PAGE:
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Economic and food security benefits associated with raised-bed wheat production in Egypt

Author

Listed:
  • Jeffrey Alwang

    () (Virginia Polytechnic Institute and State University)

  • Samy Sabry

    (Agricultural Research Center)

  • Kamel Shideed

    (International Center for Agricultural Research in the Dry Areas)

  • Atef Swelam

    (International Center for Agricultural Research in the Dry Areas)

  • Habib Halila

    (International Center for Agricultural Research in the Dry Areas)

Abstract

Abstract Countries in the West Asia and North Africa (WANA) region are dependent on imports of wheat to meet their food security needs. Mechanized raised-bed wheat production is an effective means of increasing productivity and saving scarce water, but the technology needs substantial adaptation to local conditions. This paper estimates the economic benefits from a long-term adaptive research project designed to adapt and promote mechanical raised-bed wheat production in Egypt. The technology itself is associated with a 25% increase in productivity due to higher yields, 50% lower seed costs, a 25% reduction in water use, and lower labor costs. The mechanical raised-bed program is now a component of Egypt’s national wheat campaign and it is estimated that by 2023 approximately 800,000 ha of wheat will be planted with the technology. This paper estimates that over a 15 year project horizon, the benefits will exceed US$ 4 billion, with most of the benefits accruing to more than one million Egyptian wheat producers. Other benefits include reduced wheat imports (by more than 50% by 2025), reduced dependence on international commodity markets and increased productivity on more than 200,000 ha of water-starved lands.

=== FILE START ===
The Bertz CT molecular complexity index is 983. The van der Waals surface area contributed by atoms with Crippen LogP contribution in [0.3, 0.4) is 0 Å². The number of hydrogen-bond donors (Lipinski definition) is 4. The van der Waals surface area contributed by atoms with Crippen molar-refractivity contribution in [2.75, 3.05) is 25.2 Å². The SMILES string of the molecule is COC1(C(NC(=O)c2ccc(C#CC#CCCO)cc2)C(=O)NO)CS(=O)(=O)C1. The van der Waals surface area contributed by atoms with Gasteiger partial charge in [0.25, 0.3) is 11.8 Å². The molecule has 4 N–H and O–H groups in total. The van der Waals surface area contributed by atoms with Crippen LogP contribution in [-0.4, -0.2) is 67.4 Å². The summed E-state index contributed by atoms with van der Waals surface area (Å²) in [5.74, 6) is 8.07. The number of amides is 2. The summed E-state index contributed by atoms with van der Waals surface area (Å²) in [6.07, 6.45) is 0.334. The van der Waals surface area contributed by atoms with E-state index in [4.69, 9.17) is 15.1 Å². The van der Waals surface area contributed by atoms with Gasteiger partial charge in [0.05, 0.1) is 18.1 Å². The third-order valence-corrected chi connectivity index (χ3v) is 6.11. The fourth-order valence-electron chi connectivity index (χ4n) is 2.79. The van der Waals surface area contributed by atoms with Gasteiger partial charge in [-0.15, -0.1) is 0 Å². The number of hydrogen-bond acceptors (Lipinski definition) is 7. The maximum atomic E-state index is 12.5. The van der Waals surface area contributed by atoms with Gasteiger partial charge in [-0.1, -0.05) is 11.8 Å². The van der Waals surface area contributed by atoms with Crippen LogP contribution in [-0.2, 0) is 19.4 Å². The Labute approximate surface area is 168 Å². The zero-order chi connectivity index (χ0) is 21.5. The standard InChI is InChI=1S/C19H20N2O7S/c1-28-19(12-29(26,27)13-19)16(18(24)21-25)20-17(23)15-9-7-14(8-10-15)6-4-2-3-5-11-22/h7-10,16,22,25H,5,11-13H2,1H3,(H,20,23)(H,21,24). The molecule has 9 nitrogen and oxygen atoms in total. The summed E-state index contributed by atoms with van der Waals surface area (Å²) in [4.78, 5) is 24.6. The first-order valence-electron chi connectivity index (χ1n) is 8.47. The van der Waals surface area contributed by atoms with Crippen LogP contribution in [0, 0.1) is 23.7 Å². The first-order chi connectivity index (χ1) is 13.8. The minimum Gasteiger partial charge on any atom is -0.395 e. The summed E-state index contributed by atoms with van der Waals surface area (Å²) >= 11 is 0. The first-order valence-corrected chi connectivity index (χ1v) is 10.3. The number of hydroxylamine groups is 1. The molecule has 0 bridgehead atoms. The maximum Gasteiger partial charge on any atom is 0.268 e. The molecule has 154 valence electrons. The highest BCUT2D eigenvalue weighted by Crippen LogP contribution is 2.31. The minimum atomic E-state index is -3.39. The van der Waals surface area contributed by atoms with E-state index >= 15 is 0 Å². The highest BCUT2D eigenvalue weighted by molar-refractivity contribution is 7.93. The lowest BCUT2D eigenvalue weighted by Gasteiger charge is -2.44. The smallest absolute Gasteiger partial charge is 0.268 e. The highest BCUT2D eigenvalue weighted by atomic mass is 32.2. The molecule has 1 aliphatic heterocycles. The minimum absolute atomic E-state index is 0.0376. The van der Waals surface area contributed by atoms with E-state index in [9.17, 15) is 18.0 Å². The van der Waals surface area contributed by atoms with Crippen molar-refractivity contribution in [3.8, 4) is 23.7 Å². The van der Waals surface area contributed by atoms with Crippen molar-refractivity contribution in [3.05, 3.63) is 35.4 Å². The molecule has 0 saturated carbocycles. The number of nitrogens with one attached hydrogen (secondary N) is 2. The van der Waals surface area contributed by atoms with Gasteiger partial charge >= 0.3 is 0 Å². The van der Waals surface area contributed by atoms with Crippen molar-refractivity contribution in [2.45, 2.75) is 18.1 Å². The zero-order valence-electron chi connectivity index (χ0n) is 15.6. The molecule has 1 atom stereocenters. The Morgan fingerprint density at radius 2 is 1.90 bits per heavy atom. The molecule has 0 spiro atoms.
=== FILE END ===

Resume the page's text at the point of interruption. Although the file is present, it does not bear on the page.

Suggested Citation

  • Jeffrey Alwang & Samy Sabry & Kamel Shideed & Atef Swelam & Habib Halila, 2018. "Economic and food security benefits associated with raised-bed wheat production in Egypt," Food Security: The Science, Sociology and Economics of Food Production and Access to Food, Springer;The International Society for Plant Pathology, vol. 10(3), pages 589-601, June.
  • Handle: RePEc:spr:ssefpa:v:10:y:2018:i:3:d:10.1007_s12571-018-0794-3
    DOI: 10.1007/s12571-018-0794-3
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    References listed on IDEAS

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